“A football stadium is a mammoth building that, on purpose, becomes a dead zone for 355 days a year,” he said, adding he has never seen any proof of stadiums as economic engines.
“Nothing can accommodate a football stadium without closing a lot of streets and losing a lot of buildings,” he said. “And it’s always the most powerless people who end up being affected.”
The first rule of such a facility should be “do no harm,” Tielman said, wondering why it should not remain in Orchard Park.
“I can’t think of a better place,” he said, “where it would not hurt anyone.”
The Bills’ new home
Six stadium sites, myriad options
1. Downtown Buffalo: Several developers said a downtown location – such as the Cobblestone District, the Old First Ward and the Commodore Perry housing complex – would offer easy access and plenty of existing parking, along with the opportunity to build on what’s happening nearby. But preservationist Tim Tielman wonders if any city site would be large enough to accommodate a stadium.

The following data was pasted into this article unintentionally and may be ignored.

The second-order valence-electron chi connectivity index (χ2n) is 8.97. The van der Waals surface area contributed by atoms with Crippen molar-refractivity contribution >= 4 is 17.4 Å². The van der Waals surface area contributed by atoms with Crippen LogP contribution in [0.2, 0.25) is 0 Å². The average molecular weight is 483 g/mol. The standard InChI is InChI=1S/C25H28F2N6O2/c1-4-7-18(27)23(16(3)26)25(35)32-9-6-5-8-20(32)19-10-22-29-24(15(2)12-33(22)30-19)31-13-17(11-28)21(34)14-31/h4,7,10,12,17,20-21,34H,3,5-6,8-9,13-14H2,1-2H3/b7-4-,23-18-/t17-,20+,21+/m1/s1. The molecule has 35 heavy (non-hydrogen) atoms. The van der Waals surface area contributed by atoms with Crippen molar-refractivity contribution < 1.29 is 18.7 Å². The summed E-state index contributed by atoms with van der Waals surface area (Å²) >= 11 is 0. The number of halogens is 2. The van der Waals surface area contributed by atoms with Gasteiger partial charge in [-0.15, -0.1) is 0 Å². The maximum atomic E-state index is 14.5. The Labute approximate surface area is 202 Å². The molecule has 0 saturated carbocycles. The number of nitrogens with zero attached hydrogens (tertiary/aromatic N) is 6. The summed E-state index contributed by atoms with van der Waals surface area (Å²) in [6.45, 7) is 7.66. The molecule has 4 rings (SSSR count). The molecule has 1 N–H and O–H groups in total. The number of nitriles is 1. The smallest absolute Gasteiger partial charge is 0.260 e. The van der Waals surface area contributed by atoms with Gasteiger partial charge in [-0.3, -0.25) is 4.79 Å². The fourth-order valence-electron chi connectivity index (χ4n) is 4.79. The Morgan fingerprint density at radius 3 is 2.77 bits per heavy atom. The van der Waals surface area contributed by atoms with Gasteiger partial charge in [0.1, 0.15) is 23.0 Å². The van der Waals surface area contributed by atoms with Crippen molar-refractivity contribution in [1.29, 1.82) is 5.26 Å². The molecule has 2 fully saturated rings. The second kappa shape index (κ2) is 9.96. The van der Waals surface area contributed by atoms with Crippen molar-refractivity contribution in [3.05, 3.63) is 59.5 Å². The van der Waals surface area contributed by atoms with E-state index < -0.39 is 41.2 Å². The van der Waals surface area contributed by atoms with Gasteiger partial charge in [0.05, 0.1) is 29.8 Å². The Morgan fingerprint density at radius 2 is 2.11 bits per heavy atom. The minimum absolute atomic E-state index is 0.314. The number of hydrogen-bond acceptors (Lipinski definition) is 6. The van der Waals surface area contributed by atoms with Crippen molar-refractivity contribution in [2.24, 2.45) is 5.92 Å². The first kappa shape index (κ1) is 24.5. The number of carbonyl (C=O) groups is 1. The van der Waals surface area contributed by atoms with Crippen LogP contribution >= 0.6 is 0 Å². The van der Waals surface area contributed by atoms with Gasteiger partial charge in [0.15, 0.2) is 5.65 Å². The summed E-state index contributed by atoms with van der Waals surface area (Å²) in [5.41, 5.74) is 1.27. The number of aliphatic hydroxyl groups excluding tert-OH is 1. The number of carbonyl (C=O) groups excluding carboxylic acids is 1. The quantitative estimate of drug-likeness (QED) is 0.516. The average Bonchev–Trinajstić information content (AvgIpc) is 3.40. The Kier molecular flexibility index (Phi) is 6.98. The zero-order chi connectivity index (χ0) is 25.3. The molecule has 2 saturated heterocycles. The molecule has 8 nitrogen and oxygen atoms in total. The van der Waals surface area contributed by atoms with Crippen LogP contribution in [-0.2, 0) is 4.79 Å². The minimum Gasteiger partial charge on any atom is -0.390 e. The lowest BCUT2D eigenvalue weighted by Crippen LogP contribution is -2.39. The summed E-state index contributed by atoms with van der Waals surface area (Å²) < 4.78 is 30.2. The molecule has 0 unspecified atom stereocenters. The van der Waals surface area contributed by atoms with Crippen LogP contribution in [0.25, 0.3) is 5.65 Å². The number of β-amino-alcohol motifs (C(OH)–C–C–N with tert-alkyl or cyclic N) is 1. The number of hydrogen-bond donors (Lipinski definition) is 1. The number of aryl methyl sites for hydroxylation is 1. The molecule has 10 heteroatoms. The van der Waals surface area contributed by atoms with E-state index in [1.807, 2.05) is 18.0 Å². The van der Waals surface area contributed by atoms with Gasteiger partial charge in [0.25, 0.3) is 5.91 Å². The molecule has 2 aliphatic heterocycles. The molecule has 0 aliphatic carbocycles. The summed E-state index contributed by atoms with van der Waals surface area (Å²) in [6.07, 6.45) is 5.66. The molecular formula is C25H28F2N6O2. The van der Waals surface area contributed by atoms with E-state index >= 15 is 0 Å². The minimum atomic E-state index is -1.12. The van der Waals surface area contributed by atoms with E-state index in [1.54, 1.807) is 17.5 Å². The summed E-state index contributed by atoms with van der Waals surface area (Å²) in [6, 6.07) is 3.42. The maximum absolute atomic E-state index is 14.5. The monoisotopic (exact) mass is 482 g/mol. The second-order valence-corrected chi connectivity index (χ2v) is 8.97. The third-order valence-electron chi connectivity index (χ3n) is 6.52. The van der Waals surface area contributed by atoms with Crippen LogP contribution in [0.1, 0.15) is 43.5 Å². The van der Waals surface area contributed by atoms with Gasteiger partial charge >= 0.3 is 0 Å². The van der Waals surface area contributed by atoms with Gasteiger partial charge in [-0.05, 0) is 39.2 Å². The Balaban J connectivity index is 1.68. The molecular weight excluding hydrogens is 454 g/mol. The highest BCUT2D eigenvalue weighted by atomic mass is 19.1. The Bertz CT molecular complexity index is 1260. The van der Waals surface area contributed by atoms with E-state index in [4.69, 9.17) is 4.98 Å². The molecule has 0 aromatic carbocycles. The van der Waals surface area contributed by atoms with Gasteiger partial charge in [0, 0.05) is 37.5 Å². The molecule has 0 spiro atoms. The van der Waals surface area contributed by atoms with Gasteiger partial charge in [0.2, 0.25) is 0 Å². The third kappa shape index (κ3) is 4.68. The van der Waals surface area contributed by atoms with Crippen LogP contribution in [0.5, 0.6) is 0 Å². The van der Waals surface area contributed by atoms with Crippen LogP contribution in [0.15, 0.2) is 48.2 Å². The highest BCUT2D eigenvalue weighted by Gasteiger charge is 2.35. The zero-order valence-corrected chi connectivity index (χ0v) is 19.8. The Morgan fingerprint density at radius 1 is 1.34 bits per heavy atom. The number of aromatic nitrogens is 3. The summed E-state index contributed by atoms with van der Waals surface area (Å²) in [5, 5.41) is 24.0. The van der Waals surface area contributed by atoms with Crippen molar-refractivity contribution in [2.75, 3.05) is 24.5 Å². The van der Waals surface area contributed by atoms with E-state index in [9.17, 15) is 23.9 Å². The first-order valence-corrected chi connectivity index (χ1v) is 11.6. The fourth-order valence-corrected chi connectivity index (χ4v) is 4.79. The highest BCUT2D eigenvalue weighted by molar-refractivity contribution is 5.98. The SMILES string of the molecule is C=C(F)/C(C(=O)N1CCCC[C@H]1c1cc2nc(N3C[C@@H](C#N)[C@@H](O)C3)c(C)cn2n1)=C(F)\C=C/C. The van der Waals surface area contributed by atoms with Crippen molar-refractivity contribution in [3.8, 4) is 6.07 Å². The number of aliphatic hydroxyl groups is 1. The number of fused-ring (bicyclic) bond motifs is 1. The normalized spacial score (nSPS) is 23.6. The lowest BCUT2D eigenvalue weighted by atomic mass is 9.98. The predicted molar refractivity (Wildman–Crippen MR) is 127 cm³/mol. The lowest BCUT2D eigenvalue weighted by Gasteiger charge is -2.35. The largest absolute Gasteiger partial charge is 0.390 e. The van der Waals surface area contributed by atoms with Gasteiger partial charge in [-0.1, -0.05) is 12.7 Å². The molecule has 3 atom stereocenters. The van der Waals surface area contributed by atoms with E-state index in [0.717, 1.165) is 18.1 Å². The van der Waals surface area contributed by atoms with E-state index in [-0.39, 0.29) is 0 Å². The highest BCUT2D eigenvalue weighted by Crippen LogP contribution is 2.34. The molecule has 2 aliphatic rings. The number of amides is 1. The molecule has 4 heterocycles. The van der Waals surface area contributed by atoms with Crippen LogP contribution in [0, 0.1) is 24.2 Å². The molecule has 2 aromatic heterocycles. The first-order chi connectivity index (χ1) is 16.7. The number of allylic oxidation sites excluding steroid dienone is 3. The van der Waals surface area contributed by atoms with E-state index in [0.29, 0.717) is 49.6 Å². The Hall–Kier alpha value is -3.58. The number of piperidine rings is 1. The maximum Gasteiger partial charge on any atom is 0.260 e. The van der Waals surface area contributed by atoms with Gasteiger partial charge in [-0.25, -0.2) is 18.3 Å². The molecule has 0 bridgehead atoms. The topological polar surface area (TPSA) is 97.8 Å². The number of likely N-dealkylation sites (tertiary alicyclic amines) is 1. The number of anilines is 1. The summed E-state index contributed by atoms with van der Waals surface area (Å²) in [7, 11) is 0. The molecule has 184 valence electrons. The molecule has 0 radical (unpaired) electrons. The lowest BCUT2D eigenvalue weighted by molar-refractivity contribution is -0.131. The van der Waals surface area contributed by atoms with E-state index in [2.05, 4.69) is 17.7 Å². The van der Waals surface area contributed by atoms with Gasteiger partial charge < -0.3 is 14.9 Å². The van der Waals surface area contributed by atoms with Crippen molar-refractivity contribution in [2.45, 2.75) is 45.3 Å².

2. Buffalo’s outer harbor: Developer George F. Hasiotis is proposing a stadium and entertainment complex for this prime piece of waterfront land, saying such a signature project is exactly what the NFL is looking for in its new facilities. But Rep. Brian Higgins, D-Buffalo, and several developers have said that a stadium would not be the best use for waterfront land – which, they said, should maximize public access.
3. Central Terminal: Developer Paul Ciminelli envisions a stadium plan that involves the renovation of the city’s long-dormant landmark train station, whereby trains would shuttle Bills fans into town from as far away as Toronto and Syracuse. Ciminelli said such a mixed-use project would revive a part of the city that’s in need of an uplift, but other developers say the inner-city location is too far away from Buffalo’s highways.